Shrubs or trees, with short trunk , spreading to sometimes de-cumbent, 1-3 m. Stem segments not disarticulating, yellow-green to blue-green, flattened, circular to obovate to rhombic, or apex tapering, elongate, 15-40(-120) × 10-40 cm, ± tuberculate, gla-brous, often glaucous; areoles 5-8 per diagonal row across mid-stem segments, evenly distributed on stem segment to absent, subcircular to obovate, 4-7 × 4-6 mm; wool tawny, aging blackish. Spines (0-)1-6(-12) per areole, white to yellow, usually red to dark brown at extreme bases, aging gray to ± black, subulate, straight to curved, flattened to angular at least near base, the longest spreading to strongly reflexed, 10-30(-50) mm. Glochids widely spaced, sparse in crescent at adaxial edge, encircling areole or nearly so, and scattered in subapical tuft, yellow to red-brown, aging gray to blackish, of irregular lengths, to 10 mm. Flowers: inner tepals uniformly yellow to buff, sometimes orange to pink to red (rarely whitish), 30-40 mm; filaments, anthers, and style whitish to cream; stigma lobes yellow-green to green. Fruits dark red to purple throughout, sometimes stipitate, ovate-elongate to barrel-shaped, 35-90 × 20-40 mm, juicy (bleeding and staining), glabrous, spineless; areoles 20-32 usually toward apex. Seeds tan to grayish, subcircular to deltoid, flattened, 2.5-6 × 2-5 mm; girdle protruding 0.3-0.5 mm.
The basal portions of stems seedlings of Opuntia engelmannii bear long hairlike spines.
The name Opuntia dillei Griffiths has been used for a spineless or nearly spineless morphotype of O. engelmannii.
Plant: tree or shrub, short trunk, spreading to sometimes decumbent, 1-3 m tall. PADS yellow-green to blue-green, glabrous, often glaucous, circular to obovate to rhombic, or (in var. linguiformis, the apex tapering, elongate), 15-40(-120) cm long, 10-40 cm broad; JUVENILES with pad bases bearing long hair-like spines. AREOLES 5-8 in a row diagonal across midpads, subcircular to obovate, 4-7 mm long, 4-6 mm wide; wool tawny, aging blackish Leaves: SPINES evenly distributed on pad to absent, white to yellow, usually red to dark brown at extreme bases, aging gray to ± black), subulate, straight to curved, flattened to angular at least at base, (0-)1-6(-12) per areole, the largest spreading to strongly reflexed, 1-3(-5) cm long. GLOCHIDS yellow to red-brown, aging gray or blackish, widely spaced, of irregular lengths to 12 mm long, in apical crescent and encircling the areole or nearly so, and scattered in subapical tuft Flowers: inner tepals of uniform color, yellow to buff, sometimes orange to pink to red, rarely whitish, 3-4 cm long; filaments and style whitish to cream-colored; fresh stigmas yellow-green to green Fruit: deep red to purple throughout, elongate-ovate to barrel-shaped, sometimes stipitate, spineless, juicy (bleeding and staining), 3.5-9 cm long, 2-4 cm in diameter; areoles 20-32, mostly toward apex. SEEDS tan to grayish, subcircular to deltoid, flat, 2.5-6 mm long, 2-5 mm wide; girdle protruding 0.3-0.5 mm. REFERENCES: Pinkava, Donald J. Cactaceae. 2003. J. Ariz. - Nev. Acad. Sci. Volume 35(2).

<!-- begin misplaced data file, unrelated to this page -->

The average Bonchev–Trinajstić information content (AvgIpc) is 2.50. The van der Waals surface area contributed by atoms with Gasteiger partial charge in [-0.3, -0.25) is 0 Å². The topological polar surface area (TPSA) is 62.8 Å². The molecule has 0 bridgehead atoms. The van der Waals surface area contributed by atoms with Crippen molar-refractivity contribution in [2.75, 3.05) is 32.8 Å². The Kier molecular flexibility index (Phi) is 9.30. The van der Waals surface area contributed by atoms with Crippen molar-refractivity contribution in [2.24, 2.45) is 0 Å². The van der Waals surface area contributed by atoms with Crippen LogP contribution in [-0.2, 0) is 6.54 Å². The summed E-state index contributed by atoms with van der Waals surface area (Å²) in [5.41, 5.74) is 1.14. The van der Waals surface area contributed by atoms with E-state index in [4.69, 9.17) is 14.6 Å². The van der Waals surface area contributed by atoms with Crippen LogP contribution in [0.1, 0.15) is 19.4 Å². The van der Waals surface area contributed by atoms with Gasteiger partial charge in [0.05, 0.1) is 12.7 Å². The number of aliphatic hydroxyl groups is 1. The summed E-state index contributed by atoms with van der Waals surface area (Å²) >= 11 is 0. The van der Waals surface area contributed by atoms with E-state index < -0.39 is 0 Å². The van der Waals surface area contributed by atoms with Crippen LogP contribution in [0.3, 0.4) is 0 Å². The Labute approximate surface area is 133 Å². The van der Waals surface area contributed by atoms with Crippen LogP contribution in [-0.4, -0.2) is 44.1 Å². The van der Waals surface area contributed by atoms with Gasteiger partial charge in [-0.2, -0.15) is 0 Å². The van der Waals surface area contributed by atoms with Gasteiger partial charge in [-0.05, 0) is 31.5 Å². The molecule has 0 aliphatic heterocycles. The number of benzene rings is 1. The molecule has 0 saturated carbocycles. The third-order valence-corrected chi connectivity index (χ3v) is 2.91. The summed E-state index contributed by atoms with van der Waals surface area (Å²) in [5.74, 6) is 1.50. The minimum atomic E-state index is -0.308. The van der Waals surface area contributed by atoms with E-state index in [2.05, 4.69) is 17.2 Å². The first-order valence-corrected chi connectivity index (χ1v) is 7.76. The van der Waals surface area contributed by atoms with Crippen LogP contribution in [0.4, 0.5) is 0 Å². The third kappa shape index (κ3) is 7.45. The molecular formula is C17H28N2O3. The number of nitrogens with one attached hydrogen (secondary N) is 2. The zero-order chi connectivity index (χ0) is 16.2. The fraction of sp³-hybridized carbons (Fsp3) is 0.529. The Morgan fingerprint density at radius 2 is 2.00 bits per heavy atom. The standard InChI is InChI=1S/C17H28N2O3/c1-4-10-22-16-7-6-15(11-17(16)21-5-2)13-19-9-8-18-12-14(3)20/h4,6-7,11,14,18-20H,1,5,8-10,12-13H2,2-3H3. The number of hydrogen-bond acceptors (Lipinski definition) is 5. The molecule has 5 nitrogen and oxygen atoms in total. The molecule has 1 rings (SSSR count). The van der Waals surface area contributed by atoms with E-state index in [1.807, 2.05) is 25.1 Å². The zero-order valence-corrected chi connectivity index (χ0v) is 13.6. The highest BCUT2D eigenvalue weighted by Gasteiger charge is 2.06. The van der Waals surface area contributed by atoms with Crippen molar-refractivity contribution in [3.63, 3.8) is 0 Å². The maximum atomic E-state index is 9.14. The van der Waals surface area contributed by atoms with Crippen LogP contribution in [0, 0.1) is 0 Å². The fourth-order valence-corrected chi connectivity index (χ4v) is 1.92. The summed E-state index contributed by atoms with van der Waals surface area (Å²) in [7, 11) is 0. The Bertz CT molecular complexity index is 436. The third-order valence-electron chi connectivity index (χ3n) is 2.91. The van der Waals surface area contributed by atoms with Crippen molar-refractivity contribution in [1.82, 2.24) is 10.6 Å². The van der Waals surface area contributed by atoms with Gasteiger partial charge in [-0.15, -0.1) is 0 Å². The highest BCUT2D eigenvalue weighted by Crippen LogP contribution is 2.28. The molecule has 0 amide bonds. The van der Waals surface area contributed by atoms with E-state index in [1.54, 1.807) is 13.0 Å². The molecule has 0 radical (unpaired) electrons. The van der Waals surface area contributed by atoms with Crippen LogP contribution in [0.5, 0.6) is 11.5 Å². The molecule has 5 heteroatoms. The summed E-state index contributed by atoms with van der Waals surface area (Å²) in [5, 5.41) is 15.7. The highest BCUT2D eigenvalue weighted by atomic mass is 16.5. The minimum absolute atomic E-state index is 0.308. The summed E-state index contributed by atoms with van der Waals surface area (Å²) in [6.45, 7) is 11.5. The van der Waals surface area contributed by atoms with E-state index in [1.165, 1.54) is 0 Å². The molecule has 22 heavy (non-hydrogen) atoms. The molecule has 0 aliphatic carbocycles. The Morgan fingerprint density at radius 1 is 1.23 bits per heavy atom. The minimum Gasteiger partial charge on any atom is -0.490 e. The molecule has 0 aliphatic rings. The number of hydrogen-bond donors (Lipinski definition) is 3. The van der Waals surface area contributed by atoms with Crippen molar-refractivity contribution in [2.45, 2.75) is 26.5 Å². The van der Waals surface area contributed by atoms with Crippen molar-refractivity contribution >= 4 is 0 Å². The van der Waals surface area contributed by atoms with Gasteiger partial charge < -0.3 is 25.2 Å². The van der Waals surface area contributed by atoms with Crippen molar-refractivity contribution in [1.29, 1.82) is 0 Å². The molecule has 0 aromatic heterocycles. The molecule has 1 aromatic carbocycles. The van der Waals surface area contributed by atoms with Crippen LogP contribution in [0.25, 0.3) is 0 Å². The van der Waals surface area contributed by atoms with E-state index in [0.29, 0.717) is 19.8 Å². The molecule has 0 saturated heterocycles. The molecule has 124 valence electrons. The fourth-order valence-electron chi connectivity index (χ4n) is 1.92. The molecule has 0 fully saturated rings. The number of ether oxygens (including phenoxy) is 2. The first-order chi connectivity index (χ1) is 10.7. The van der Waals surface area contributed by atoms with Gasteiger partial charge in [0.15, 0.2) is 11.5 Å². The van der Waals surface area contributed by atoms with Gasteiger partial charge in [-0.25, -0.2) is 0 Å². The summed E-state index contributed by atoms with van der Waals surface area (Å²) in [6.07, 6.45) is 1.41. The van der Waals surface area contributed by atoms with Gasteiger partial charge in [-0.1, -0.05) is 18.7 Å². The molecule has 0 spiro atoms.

Benson 1982, FNA 2003, Pinkava 2003
Common Name: cactus apple Duration: Perennial Protected Status: Salvage restricted status in Arizona. General: Shrubs- like cactus, 1-3 m tall, from a short trunk which is sometimes decumbent; stems jointed into a series of flattened pads; pads circular to obovate or rhombic, 15-40 cm long by 10-40 cm wide, yellow green to blue green, often glaucous, with areoles in diagonal row across the middle of the pads; juvenile plants have pads that bear long hair-like spines. Spines: Spines usually 1-6 per areole, straight or slightly curved and wider toward the base, the color ranging from white to yellow with red to dark brown at the base, and aging to gray or black; the longest spine at each areole is 1-5 cm long, spreading or reflexed. Each areole also has a scattered yellow to red-brown glochids (fine barbed bristles), of irregular lengths, up to 1 cm long, which turn gray or black with age. Flowers: Petals numerous, yellow to buff but sometimes orange to pink to red, 3-4 cm long; stamens numerous, whitish to cream-colored filaments; style is whitish to cream-colored, topped with a ring of yellow green to green stigma lobes. Fruits: Fleshy, deep red to purple, spineless, and elongate-ovate to barrel shaped, 3-9 cm long by 2-4 cm in diameter, with 20-32 areoles near the top of the fruit; seeds flat and round to triangular, tan to grayish, 2-6 mm long. Ecology: Found on sandy, gravelly, or rocky soils, slopes, bajadas, and flats from 1,000-9,000 ft (305-2743 m); flowers April-July. Distribution: s CA, AZ, NM, TX; south to c MEX. Notes: There are four recognized varieties: var. engelmannii, var. flavispina, var. lindheimeri, and var. linguiformis. Consult Pinkava 2003 for clarification of a variety type. The systematics of this species and O. phaeacantha still appear to remain unresolved, perhaps due to hybridization. The variability of these species is significant and as such other texts should be consulted to clearly distinguish among them. Overall, good characters for easy identification are the larger size of plants, being several segments(pads) tall, the large pads, with generally three visible central spines, often with spines and obvious patches of sparse glochids in areoles over the entire pad; and the consistently golden- yellow flower petals, whereas other species have various colored bases. Ethnobotany: A poultice of the heated plant applied to the breasts was an aid for breast-feeding; the ripe tunas (fruit) are eaten fresh, dried, ground, mixed with corn meal, used as a red dye, fermented for a beverage, and made into a syrup; the tender pads are eaten as nopalitos. Etymology: Opuntia is from Latin root puncti for prickled; engelmannii is named for Georg Engelmann (1809-1884) a German born, American botanical collector. Editor: SBuckley 2010, FSCoburn 2015, AHazelton 2017